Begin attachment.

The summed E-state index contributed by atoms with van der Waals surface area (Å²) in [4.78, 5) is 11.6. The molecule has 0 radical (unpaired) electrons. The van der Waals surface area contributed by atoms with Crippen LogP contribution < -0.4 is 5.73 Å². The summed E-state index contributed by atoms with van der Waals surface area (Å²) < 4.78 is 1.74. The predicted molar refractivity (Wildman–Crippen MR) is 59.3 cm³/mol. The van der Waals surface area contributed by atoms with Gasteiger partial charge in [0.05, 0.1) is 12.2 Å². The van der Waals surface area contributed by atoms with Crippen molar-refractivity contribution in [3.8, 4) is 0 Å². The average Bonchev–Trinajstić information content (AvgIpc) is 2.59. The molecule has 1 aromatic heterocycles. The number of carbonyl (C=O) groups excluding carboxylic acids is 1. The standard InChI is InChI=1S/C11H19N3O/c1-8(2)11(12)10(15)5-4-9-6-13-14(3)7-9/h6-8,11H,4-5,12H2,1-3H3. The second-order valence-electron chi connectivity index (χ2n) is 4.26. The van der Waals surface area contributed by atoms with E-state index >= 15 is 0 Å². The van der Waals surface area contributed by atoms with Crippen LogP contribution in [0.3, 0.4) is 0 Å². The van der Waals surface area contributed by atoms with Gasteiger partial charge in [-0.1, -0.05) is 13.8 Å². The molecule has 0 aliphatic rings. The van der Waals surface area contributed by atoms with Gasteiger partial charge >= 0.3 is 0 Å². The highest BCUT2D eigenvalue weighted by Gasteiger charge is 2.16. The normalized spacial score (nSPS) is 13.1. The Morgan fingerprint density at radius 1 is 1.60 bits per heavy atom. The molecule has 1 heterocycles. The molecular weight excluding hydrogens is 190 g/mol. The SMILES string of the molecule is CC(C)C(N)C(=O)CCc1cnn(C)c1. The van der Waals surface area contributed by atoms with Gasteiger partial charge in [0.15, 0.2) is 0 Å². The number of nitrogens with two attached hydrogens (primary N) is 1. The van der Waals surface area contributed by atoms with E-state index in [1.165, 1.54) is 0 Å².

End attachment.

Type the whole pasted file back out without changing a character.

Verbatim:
The summed E-state index contributed by atoms with van der Waals surface area (Å²) in [4.78, 5) is 11.6. The molecule has 0 radical (unpaired) electrons. The van der Waals surface area contributed by atoms with Crippen LogP contribution < -0.4 is 5.73 Å². The summed E-state index contributed by atoms with van der Waals surface area (Å²) < 4.78 is 1.74. The predicted molar refractivity (Wildman–Crippen MR) is 59.3 cm³/mol. The van der Waals surface area contributed by atoms with Gasteiger partial charge in [0.05, 0.1) is 12.2 Å². The van der Waals surface area contributed by atoms with Crippen molar-refractivity contribution in [3.8, 4) is 0 Å². The average Bonchev–Trinajstić information content (AvgIpc) is 2.59. The molecule has 1 aromatic heterocycles. The number of carbonyl (C=O) groups excluding carboxylic acids is 1. The standard InChI is InChI=1S/C11H19N3O/c1-8(2)11(12)10(15)5-4-9-6-13-14(3)7-9/h6-8,11H,4-5,12H2,1-3H3. The second-order valence-electron chi connectivity index (χ2n) is 4.26. The van der Waals surface area contributed by atoms with E-state index >= 15 is 0 Å². The van der Waals surface area contributed by atoms with Crippen LogP contribution in [0.3, 0.4) is 0 Å². The van der Waals surface area contributed by atoms with Gasteiger partial charge in [-0.1, -0.05) is 13.8 Å². The molecule has 0 aliphatic rings. The van der Waals surface area contributed by atoms with Gasteiger partial charge >= 0.3 is 0 Å². The highest BCUT2D eigenvalue weighted by Gasteiger charge is 2.16. The normalized spacial score (nSPS) is 13.1. The Morgan fingerprint density at radius 1 is 1.60 bits per heavy atom. The molecule has 1 heterocycles. The molecular weight excluding hydrogens is 190 g/mol. The SMILES string of the molecule is CC(C)C(N)C(=O)CCc1cnn(C)c1. The van der Waals surface area contributed by atoms with Gasteiger partial charge in [0.15, 0.2) is 0 Å². The number of nitrogens with two attached hydrogens (primary N) is 1. The van der Waals surface area contributed by atoms with E-state index in [1.165, 1.54) is 0 Å².